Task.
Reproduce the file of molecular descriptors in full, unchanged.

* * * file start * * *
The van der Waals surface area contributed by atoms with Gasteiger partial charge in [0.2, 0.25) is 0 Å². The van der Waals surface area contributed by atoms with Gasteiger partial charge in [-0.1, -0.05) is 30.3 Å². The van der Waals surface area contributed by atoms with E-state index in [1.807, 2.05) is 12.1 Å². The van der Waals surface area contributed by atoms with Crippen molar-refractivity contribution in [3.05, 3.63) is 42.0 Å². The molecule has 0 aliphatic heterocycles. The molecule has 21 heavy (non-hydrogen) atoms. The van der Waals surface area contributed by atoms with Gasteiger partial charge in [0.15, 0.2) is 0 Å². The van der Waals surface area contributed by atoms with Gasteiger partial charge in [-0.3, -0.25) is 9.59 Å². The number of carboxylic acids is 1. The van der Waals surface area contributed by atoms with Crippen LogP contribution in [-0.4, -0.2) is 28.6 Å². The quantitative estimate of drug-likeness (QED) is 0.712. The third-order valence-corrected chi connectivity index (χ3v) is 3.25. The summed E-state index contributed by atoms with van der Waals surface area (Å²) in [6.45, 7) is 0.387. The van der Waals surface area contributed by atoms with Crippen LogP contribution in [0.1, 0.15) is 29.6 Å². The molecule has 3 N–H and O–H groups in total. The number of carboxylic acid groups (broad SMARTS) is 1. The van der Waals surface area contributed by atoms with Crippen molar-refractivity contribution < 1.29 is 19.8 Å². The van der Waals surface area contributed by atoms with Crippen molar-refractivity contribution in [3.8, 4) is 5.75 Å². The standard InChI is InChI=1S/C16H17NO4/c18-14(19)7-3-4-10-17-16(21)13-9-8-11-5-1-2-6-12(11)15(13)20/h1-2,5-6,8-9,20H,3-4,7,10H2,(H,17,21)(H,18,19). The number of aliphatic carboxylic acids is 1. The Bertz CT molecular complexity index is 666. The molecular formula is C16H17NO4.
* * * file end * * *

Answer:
The van der Waals surface area contributed by atoms with Gasteiger partial charge in [0.2, 0.25) is 0 Å². The van der Waals surface area contributed by atoms with Gasteiger partial charge in [-0.1, -0.05) is 30.3 Å². The van der Waals surface area contributed by atoms with E-state index in [1.807, 2.05) is 12.1 Å². The van der Waals surface area contributed by atoms with Crippen molar-refractivity contribution in [3.05, 3.63) is 42.0 Å². The molecule has 0 aliphatic heterocycles. The molecule has 21 heavy (non-hydrogen) atoms. The van der Waals surface area contributed by atoms with Gasteiger partial charge in [0.15, 0.2) is 0 Å². The van der Waals surface area contributed by atoms with Gasteiger partial charge in [-0.3, -0.25) is 9.59 Å². The number of carboxylic acids is 1. The van der Waals surface area contributed by atoms with Crippen LogP contribution in [-0.4, -0.2) is 28.6 Å². The quantitative estimate of drug-likeness (QED) is 0.712. The third-order valence-corrected chi connectivity index (χ3v) is 3.25. The summed E-state index contributed by atoms with van der Waals surface area (Å²) in [6.45, 7) is 0.387. The van der Waals surface area contributed by atoms with Crippen LogP contribution in [0.1, 0.15) is 29.6 Å². The molecule has 3 N–H and O–H groups in total. The number of carboxylic acid groups (broad SMARTS) is 1. The van der Waals surface area contributed by atoms with Crippen molar-refractivity contribution < 1.29 is 19.8 Å². The van der Waals surface area contributed by atoms with Crippen molar-refractivity contribution in [3.8, 4) is 5.75 Å². The standard InChI is InChI=1S/C16H17NO4/c18-14(19)7-3-4-10-17-16(21)13-9-8-11-5-1-2-6-12(11)15(13)20/h1-2,5-6,8-9,20H,3-4,7,10H2,(H,17,21)(H,18,19). The number of aliphatic carboxylic acids is 1. The Bertz CT molecular complexity index is 666. The molecular formula is C16H17NO4.